The facility known as the Formosan Aboriginal Culture Village, located in the mountains of Taiwan’s central Nantou County, has restored many native homes based on Suketaro Chijiiwa’s research materials. With few old homes remaining in Taiwan, these documents are quite valuable. While these houses are generally simple ones made of stones or trees, the homes of the Paiwan people (the second largest native group) caught my eye in particular.
The home, known as a “shi ban wu” or “stone slab house,” is first surrounded on both sides and the rear with walls of thick stacked slate (many are thought to also have acted as retaining walls). The main structure and beams that support its typhoon-ready low slate gabled roof are supported themselves by the walls on both sides and internal pillars. Unlike the other three walls, the front wall is made of large slate slabs stuck into the ground that are a little over a meter across and 2-5 centimeters thick, acting both as walls and pillars. At the top, they’re inserted into large and ornamented pole plate grooves and held in place, while these pole plates are supported by pieces of slate resting diagonally at the front of the structure, a type of construction I’ve rarely seen before. While rather odd as a standard home for an ethnic group, slate must have been just that plentiful here.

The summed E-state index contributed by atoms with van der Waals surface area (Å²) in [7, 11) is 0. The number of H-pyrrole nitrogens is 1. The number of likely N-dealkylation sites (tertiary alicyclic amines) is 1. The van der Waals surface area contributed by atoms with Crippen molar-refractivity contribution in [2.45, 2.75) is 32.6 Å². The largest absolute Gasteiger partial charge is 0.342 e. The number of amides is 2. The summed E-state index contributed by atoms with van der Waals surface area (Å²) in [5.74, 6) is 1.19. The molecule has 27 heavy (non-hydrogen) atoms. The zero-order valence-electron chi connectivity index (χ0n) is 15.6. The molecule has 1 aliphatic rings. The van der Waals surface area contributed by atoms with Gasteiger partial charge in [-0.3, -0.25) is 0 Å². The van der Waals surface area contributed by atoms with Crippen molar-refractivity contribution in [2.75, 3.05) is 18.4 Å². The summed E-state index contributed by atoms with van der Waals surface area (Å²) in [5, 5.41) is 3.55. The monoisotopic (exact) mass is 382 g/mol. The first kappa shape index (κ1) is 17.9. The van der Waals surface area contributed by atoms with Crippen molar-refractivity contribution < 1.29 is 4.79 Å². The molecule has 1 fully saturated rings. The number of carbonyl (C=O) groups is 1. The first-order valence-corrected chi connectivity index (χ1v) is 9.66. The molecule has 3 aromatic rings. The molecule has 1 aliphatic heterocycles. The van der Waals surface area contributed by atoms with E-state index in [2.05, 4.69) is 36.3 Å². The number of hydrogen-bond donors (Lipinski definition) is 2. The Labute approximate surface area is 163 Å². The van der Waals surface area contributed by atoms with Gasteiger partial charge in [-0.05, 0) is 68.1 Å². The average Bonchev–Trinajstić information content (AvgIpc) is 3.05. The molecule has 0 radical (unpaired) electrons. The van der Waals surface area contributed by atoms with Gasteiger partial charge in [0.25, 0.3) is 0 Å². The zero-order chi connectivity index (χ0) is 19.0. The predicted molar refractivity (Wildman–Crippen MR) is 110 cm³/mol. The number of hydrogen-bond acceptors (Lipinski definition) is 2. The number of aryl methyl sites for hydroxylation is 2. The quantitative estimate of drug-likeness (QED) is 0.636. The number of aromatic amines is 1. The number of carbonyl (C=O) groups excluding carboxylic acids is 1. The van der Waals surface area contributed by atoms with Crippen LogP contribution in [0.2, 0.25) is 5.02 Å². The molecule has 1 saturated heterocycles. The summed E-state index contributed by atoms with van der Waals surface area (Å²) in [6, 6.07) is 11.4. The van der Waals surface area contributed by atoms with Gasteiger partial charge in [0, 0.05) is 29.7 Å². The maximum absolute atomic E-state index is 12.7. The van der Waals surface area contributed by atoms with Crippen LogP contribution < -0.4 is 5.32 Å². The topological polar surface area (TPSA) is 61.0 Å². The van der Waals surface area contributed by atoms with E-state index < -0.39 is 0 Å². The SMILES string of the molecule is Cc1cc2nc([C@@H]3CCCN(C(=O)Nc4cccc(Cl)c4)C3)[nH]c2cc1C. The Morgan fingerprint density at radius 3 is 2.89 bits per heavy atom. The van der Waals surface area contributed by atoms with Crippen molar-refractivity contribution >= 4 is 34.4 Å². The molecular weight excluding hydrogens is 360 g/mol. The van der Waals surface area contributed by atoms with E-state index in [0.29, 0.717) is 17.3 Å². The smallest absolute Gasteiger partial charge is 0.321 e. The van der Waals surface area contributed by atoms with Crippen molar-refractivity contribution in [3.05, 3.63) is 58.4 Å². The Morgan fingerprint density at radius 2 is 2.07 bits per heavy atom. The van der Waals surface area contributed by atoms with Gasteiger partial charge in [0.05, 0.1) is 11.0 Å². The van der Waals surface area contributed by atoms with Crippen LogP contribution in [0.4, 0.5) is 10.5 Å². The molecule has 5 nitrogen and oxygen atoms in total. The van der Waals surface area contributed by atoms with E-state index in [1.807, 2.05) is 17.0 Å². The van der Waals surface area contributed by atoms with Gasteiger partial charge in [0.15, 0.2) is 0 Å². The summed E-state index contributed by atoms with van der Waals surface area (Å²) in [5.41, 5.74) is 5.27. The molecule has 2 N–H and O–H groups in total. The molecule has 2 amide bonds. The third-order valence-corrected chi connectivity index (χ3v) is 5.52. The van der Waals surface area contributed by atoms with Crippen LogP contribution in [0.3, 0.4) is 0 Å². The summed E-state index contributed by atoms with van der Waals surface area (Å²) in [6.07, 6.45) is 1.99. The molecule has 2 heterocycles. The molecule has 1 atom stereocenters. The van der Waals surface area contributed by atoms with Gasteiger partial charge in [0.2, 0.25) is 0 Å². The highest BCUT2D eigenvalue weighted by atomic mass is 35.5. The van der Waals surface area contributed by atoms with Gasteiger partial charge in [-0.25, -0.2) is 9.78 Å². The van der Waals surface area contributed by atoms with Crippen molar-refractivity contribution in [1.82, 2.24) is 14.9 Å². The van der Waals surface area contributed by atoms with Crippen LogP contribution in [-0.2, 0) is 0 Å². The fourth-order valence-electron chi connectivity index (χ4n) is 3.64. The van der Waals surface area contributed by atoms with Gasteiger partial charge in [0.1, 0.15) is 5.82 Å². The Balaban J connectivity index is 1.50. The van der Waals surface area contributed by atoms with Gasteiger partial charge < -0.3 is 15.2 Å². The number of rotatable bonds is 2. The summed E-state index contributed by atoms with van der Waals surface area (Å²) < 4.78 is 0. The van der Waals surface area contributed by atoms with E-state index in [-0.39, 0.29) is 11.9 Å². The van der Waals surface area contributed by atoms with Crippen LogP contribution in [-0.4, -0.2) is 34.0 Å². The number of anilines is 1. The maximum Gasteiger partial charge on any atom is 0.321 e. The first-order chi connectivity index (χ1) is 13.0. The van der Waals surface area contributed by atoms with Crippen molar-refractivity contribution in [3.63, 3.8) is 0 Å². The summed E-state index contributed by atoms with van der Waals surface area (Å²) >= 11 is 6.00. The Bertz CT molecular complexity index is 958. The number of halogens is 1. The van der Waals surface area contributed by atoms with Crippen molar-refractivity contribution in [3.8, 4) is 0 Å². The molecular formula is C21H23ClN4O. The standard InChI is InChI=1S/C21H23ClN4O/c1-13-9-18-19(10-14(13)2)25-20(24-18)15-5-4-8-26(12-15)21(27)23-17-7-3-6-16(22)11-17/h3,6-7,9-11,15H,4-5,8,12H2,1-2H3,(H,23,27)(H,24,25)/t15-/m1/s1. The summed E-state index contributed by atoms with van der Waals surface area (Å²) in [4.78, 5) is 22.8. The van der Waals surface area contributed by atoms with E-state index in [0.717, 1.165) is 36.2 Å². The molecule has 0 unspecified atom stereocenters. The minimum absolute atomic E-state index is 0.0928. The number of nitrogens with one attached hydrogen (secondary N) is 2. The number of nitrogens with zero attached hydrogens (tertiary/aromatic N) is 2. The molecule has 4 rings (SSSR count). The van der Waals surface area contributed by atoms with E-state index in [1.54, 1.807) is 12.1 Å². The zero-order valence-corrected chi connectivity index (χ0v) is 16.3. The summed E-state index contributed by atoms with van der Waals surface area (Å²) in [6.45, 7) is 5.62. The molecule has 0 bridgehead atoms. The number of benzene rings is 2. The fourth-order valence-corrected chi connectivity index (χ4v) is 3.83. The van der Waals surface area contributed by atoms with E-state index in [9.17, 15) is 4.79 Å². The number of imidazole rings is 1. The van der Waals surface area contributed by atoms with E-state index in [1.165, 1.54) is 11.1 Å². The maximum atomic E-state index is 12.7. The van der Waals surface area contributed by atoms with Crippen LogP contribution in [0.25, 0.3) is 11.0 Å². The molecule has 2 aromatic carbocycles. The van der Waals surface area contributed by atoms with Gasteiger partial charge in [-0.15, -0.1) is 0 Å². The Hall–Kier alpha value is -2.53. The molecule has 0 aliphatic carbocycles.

I went inside to find that the internal floors and walls were also nearly all made of slate, making the place feel chilly. The Paiwan people once had a custom of burying family members who have passed away under the slate of the living room, but it’s said it vanished before the war due to “guidance from the authorities.”
The dark and cavernous house is lit by its entrance and two small windows. However, these windows are simple openings created by not stacking sections of the slate wall up to the pole plate. While wooden doors had been attached to the windows in this home, those in the more primitive ones simply consist of these openings, with no apparent way to open and shut them. Perhaps these are something like the origin of the window.